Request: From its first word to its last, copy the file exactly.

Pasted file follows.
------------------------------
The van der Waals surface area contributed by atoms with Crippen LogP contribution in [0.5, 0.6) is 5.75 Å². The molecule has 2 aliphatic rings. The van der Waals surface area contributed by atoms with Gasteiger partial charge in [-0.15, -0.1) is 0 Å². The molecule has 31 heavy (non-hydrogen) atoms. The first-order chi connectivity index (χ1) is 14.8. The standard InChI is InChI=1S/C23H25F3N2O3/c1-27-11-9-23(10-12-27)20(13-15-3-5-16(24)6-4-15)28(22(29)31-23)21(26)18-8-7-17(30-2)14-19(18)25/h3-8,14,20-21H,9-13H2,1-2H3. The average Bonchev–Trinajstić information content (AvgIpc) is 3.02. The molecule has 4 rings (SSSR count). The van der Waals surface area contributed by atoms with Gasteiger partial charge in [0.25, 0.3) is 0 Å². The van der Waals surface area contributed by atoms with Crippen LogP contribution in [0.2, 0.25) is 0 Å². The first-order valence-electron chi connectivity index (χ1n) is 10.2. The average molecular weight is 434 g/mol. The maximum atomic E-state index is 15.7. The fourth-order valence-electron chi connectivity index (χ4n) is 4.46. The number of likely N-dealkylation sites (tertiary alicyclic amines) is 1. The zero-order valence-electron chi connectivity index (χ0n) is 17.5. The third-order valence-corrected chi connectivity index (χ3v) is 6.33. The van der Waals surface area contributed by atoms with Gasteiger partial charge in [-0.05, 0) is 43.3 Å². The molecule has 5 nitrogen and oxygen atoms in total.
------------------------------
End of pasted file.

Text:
The van der Waals surface area contributed by atoms with Crippen LogP contribution in [0.5, 0.6) is 5.75 Å². The molecule has 2 aliphatic rings. The van der Waals surface area contributed by atoms with Gasteiger partial charge in [-0.15, -0.1) is 0 Å². The molecule has 31 heavy (non-hydrogen) atoms. The first-order chi connectivity index (χ1) is 14.8. The standard InChI is InChI=1S/C23H25F3N2O3/c1-27-11-9-23(10-12-27)20(13-15-3-5-16(24)6-4-15)28(22(29)31-23)21(26)18-8-7-17(30-2)14-19(18)25/h3-8,14,20-21H,9-13H2,1-2H3. The average Bonchev–Trinajstić information content (AvgIpc) is 3.02. The molecule has 4 rings (SSSR count). The van der Waals surface area contributed by atoms with Gasteiger partial charge in [0.25, 0.3) is 0 Å². The van der Waals surface area contributed by atoms with Crippen LogP contribution in [0.2, 0.25) is 0 Å². The first-order valence-electron chi connectivity index (χ1n) is 10.2. The average molecular weight is 434 g/mol. The maximum atomic E-state index is 15.7. The fourth-order valence-electron chi connectivity index (χ4n) is 4.46. The number of likely N-dealkylation sites (tertiary alicyclic amines) is 1. The zero-order valence-electron chi connectivity index (χ0n) is 17.5. The third-order valence-corrected chi connectivity index (χ3v) is 6.33. The van der Waals surface area contributed by atoms with Gasteiger partial charge in [-0.05, 0) is 43.3 Å². The molecule has 5 nitrogen and oxygen atoms in total.